Portugal: Hedging austerity using future

 Read our article in the Cayman Financial Review Magazine, eversion 

 I was wondering what was the best way to start an article on Portugal with a rosy opinion. I thought it would be interesting to descant on the recent promises of a brave new economy but after decades of successive reformers who never really were, I thought that it would be too risky even for a risk taker. To be honest the situation in Portugal is a bit of a puzzle. 

It seems to me that the country is facing a dissociative identity disorder where a fraction of the society is saying that Portugal is like Greece – on the verge of the abyss – others believe that Portugal is like Ireland – a credible reformer – and, finally, there are the predominant deluded conformists, defenders of the Portuguese singleness. It took me a while to choose between the pessimist, the optimist or the conformist perspective. I would like to be an optimist but after so many decades of reformers that never were, I have decided to start my analysis with a good example: Germany.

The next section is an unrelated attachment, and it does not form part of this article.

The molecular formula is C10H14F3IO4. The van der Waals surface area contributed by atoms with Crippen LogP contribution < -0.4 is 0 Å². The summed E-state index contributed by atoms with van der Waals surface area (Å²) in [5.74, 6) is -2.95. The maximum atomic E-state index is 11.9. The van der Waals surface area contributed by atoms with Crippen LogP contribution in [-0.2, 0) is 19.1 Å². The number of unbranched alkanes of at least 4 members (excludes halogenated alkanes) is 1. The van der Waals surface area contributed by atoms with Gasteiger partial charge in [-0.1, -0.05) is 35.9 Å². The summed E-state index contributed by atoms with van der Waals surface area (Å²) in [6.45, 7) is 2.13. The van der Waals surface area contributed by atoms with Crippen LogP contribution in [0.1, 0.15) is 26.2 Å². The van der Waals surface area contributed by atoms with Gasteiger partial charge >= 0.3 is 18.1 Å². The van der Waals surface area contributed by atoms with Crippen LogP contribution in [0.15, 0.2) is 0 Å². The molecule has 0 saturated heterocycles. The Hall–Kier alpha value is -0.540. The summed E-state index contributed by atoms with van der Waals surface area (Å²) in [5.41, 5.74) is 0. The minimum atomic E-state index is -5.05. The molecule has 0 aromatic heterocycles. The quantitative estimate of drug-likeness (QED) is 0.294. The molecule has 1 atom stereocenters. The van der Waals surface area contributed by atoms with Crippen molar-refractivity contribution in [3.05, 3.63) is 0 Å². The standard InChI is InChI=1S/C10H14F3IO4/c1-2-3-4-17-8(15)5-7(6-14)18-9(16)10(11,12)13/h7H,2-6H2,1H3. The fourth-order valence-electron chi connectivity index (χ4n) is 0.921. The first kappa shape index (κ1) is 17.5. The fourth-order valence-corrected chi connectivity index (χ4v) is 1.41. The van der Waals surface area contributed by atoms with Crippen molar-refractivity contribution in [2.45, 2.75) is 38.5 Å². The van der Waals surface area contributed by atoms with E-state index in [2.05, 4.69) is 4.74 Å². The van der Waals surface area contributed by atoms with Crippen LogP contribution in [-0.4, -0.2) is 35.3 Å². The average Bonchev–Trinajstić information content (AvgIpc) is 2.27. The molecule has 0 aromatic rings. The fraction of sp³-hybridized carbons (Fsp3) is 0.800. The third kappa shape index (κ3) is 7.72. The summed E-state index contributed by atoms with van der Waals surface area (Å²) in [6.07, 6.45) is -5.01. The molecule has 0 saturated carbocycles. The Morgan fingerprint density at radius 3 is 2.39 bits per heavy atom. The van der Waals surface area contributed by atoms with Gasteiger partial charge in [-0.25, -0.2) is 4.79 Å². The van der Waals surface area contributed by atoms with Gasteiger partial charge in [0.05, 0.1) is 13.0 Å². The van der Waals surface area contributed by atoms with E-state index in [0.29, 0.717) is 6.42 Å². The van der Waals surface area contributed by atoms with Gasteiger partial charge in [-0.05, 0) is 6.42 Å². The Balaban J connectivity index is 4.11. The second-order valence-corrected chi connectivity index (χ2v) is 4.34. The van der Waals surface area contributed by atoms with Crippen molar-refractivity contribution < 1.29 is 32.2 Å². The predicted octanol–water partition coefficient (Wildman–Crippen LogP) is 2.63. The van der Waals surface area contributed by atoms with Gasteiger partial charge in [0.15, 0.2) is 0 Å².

The biggest economy in the euro area, Germany’s, is in a bad way. And its ills are a main cause of the euro’s own weakness”. We were in 1999 and The Economist magazine called Germany the new sick man of Europe, still suffering the pains of reunification.

German government set up a plan to deal with the problem and proposed the ambitious Agenda 2010. The government’s plan was to boost the ailing economy focused on reductions in health care benefits, restructuring labour regulations, tax cuts and an overhaul of the pension system.

In a word, the mixed economy based on the paradigm of a social market economy became less socialist and more laissez-faire. The sick man of Europe has reborn from its own ashes and currently presents enviable growth (3.0 per cent in 2011, Eurostat) and unemployment (5.5 per cent in December 2011, Eurostat) rates for European standards.

When profligate governments create public finances havoc some pundits tell us that their behaviour is in the best interest of its citizens and aiming at promoting growth and job creation and should be forgiven.

However, when the government and taxpayers of a more ascetic country object to finance this profligacy with their taxes, then the some pundits get angry. Forgiving irresponsible behaviour and criticizing people who don’t want to help negligent countries seems morally perverse. Prudence is as human as reckless expending; therefore, ascetics, savers and reformers should not be attacked for doing the right thing.